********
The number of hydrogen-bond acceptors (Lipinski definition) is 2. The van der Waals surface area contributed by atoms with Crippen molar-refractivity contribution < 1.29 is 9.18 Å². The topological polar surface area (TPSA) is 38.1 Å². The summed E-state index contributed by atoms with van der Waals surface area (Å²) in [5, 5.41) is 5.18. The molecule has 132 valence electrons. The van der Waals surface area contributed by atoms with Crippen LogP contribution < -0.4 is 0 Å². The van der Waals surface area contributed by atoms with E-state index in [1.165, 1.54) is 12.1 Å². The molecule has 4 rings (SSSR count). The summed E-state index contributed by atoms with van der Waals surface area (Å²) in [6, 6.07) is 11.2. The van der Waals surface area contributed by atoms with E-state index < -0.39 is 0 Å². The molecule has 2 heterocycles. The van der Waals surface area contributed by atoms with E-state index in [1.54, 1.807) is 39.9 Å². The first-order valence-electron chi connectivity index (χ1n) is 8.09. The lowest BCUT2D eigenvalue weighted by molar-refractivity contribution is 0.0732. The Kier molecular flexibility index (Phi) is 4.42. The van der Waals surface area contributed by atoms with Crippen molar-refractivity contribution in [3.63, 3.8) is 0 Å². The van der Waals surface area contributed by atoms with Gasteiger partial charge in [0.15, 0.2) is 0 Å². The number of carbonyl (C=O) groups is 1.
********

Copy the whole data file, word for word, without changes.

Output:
The number of hydrogen-bond acceptors (Lipinski definition) is 2. The van der Waals surface area contributed by atoms with Crippen molar-refractivity contribution < 1.29 is 9.18 Å². The topological polar surface area (TPSA) is 38.1 Å². The summed E-state index contributed by atoms with van der Waals surface area (Å²) in [5, 5.41) is 5.18. The molecule has 132 valence electrons. The van der Waals surface area contributed by atoms with Crippen LogP contribution < -0.4 is 0 Å². The van der Waals surface area contributed by atoms with E-state index in [1.165, 1.54) is 12.1 Å². The molecule has 4 rings (SSSR count). The summed E-state index contributed by atoms with van der Waals surface area (Å²) in [6, 6.07) is 11.2. The van der Waals surface area contributed by atoms with E-state index < -0.39 is 0 Å². The molecule has 2 heterocycles. The van der Waals surface area contributed by atoms with E-state index in [1.54, 1.807) is 39.9 Å². The first-order valence-electron chi connectivity index (χ1n) is 8.09. The lowest BCUT2D eigenvalue weighted by molar-refractivity contribution is 0.0732. The Kier molecular flexibility index (Phi) is 4.42. The van der Waals surface area contributed by atoms with Crippen molar-refractivity contribution in [3.63, 3.8) is 0 Å². The van der Waals surface area contributed by atoms with Gasteiger partial charge in [0.15, 0.2) is 0 Å². The number of carbonyl (C=O) groups is 1.